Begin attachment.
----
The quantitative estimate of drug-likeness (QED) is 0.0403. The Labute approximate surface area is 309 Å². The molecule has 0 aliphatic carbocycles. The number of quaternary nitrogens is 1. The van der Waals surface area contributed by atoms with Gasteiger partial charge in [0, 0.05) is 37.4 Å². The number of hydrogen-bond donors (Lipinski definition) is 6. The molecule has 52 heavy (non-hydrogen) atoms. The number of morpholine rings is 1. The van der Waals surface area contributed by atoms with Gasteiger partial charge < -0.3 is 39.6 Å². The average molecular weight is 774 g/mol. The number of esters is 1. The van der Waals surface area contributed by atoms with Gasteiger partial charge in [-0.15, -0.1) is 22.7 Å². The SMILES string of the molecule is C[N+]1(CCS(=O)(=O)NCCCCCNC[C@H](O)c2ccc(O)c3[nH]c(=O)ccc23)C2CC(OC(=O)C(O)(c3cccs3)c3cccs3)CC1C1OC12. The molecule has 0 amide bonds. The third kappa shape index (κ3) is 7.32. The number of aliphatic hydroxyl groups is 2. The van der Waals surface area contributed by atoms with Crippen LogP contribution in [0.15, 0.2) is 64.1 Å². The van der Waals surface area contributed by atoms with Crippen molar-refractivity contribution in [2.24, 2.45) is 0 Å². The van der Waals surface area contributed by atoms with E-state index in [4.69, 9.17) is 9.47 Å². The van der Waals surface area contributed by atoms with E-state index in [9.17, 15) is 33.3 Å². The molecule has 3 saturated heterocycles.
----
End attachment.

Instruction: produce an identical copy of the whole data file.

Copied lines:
The quantitative estimate of drug-likeness (QED) is 0.0403. The Labute approximate surface area is 309 Å². The molecule has 0 aliphatic carbocycles. The number of quaternary nitrogens is 1. The van der Waals surface area contributed by atoms with Gasteiger partial charge in [0, 0.05) is 37.4 Å². The number of hydrogen-bond donors (Lipinski definition) is 6. The molecule has 52 heavy (non-hydrogen) atoms. The number of morpholine rings is 1. The van der Waals surface area contributed by atoms with Gasteiger partial charge < -0.3 is 39.6 Å². The average molecular weight is 774 g/mol. The number of esters is 1. The van der Waals surface area contributed by atoms with Gasteiger partial charge in [-0.15, -0.1) is 22.7 Å². The SMILES string of the molecule is C[N+]1(CCS(=O)(=O)NCCCCCNC[C@H](O)c2ccc(O)c3[nH]c(=O)ccc23)C2CC(OC(=O)C(O)(c3cccs3)c3cccs3)CC1C1OC12. The molecule has 0 amide bonds. The third kappa shape index (κ3) is 7.32. The number of aliphatic hydroxyl groups is 2. The van der Waals surface area contributed by atoms with Crippen LogP contribution in [0.15, 0.2) is 64.1 Å². The van der Waals surface area contributed by atoms with Crippen molar-refractivity contribution in [2.24, 2.45) is 0 Å². The van der Waals surface area contributed by atoms with E-state index in [4.69, 9.17) is 9.47 Å². The van der Waals surface area contributed by atoms with E-state index in [9.17, 15) is 33.3 Å². The molecule has 3 saturated heterocycles.